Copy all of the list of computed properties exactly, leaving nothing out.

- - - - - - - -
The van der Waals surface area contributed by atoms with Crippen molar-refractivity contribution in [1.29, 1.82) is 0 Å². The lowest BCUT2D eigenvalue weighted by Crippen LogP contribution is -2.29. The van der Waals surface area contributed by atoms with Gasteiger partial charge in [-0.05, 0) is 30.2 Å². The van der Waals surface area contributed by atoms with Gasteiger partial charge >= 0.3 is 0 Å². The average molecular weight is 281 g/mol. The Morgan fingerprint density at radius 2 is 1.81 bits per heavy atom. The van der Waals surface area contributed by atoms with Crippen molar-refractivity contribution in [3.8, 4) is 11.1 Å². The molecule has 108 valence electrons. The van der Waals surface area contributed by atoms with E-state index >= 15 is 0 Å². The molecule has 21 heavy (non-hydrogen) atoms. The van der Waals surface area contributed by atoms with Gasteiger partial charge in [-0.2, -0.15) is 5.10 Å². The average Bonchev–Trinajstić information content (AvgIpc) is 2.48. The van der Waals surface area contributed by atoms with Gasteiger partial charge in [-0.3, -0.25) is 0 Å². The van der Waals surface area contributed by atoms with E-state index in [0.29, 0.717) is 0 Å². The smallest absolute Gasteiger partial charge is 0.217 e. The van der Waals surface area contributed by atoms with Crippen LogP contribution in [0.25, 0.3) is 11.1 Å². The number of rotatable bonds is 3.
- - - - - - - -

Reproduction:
The van der Waals surface area contributed by atoms with Crippen molar-refractivity contribution in [1.29, 1.82) is 0 Å². The lowest BCUT2D eigenvalue weighted by Crippen LogP contribution is -2.29. The van der Waals surface area contributed by atoms with Gasteiger partial charge in [-0.05, 0) is 30.2 Å². The van der Waals surface area contributed by atoms with Gasteiger partial charge >= 0.3 is 0 Å². The average molecular weight is 281 g/mol. The Morgan fingerprint density at radius 2 is 1.81 bits per heavy atom. The van der Waals surface area contributed by atoms with Crippen molar-refractivity contribution in [3.8, 4) is 11.1 Å². The molecule has 108 valence electrons. The van der Waals surface area contributed by atoms with E-state index >= 15 is 0 Å². The molecule has 21 heavy (non-hydrogen) atoms. The van der Waals surface area contributed by atoms with Gasteiger partial charge in [-0.2, -0.15) is 5.10 Å². The average Bonchev–Trinajstić information content (AvgIpc) is 2.48. The van der Waals surface area contributed by atoms with Gasteiger partial charge in [-0.3, -0.25) is 0 Å². The van der Waals surface area contributed by atoms with E-state index in [0.29, 0.717) is 0 Å². The smallest absolute Gasteiger partial charge is 0.217 e. The van der Waals surface area contributed by atoms with Crippen LogP contribution in [0.25, 0.3) is 11.1 Å². The number of rotatable bonds is 3.